Kelly Fitzgerald, known in her blog as the “Sober Señorita,” saw a big change in her life a year after her last chug of liquor. There came a point when she grew tired of being an alcohol-ridden party girl, and made the big change. While the year-long dramatic change is evident in her photos, the changes actually go deep down.
As Kelly relates, a year without alcohol gave her the following:
“My nose is so sensitive to smells I am ALWAYS saying “it smells like ___ in here”, or whoa, it smells SO strong. My emotions are crazy, sometimes I think this is what it must feel like to be pregnant. I cry at the drop of a hat, I’m offended easily, and sometimes I am so happy I feel like I’m going to burst.”
The first few hours or days after your last drink can often enhance your senses. Alcohol is both a stimulant and depressant depending on the amount you take and your blood alcohol content, which is something that can affect your senses. The absence of alcohol can thus help in normalizing your sense organ’s functions.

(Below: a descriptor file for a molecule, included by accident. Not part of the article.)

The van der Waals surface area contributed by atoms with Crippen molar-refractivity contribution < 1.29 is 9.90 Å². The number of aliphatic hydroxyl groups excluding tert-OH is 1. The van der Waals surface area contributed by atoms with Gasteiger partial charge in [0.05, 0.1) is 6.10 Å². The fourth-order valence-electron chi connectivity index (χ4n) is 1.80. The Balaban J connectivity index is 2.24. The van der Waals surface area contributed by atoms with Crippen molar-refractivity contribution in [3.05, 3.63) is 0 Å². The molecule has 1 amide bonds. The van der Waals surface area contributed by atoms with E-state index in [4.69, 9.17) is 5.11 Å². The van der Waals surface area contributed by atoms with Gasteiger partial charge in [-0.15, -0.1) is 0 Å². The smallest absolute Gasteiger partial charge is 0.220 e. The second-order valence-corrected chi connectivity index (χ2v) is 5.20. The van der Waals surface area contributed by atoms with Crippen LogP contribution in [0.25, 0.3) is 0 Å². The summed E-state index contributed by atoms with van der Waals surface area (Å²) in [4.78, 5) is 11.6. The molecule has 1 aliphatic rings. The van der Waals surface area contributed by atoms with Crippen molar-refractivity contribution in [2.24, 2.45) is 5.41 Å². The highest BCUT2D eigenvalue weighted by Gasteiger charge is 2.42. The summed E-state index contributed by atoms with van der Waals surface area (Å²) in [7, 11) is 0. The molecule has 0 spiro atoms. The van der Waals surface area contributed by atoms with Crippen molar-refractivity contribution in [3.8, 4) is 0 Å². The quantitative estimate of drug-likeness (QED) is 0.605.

More Powerful Than Moderation
“I had been trying and failing for years to regulate my drinking. I’m only going to drink two, ok three, just on the weekends. It never worked and I finally figured out why – I’m not a person who can ingest alcohol.”
Quitting is often a last-ditch effort to curb alcoholism; it’s easy to lose control and hard to regain it. In some cases, moderation succeeds in keeping the craving under control; but chances are the addiction would kick in again if the person fails to contain it. A St. Louis rehab program for alcoholism focuses on helping their clients quit the addictive substance altogether.
Reveals True Friends
“When you make a big life decision like admitting you have an alcohol problem and decide to to stop drinking, you really find out who your true friends are.”
The first step in solving any problem is admitting that there is one. When a person does, his true friends will unconditionally help him overcome his problem (but it’s still up to him to deliver the coup de grace). According to clinical psychologist Leslie Becker-Philips, denying the problem is a defense mechanism a person adopts to cope with a hurtful reality.
Overall, Fitzgerald is doing better than ever, but her sober journey continues. You can do it alone with enough willpower, but you’ll need help at some point. Don’t hesitate to go to St. Louis rehab centers like the Midwest Institute for Addiction to help you get through the sobering process with care and understanding.
(Source: “A Year Without Alcohol,” The Adventures of a Sober Señorita, May 7, 2014)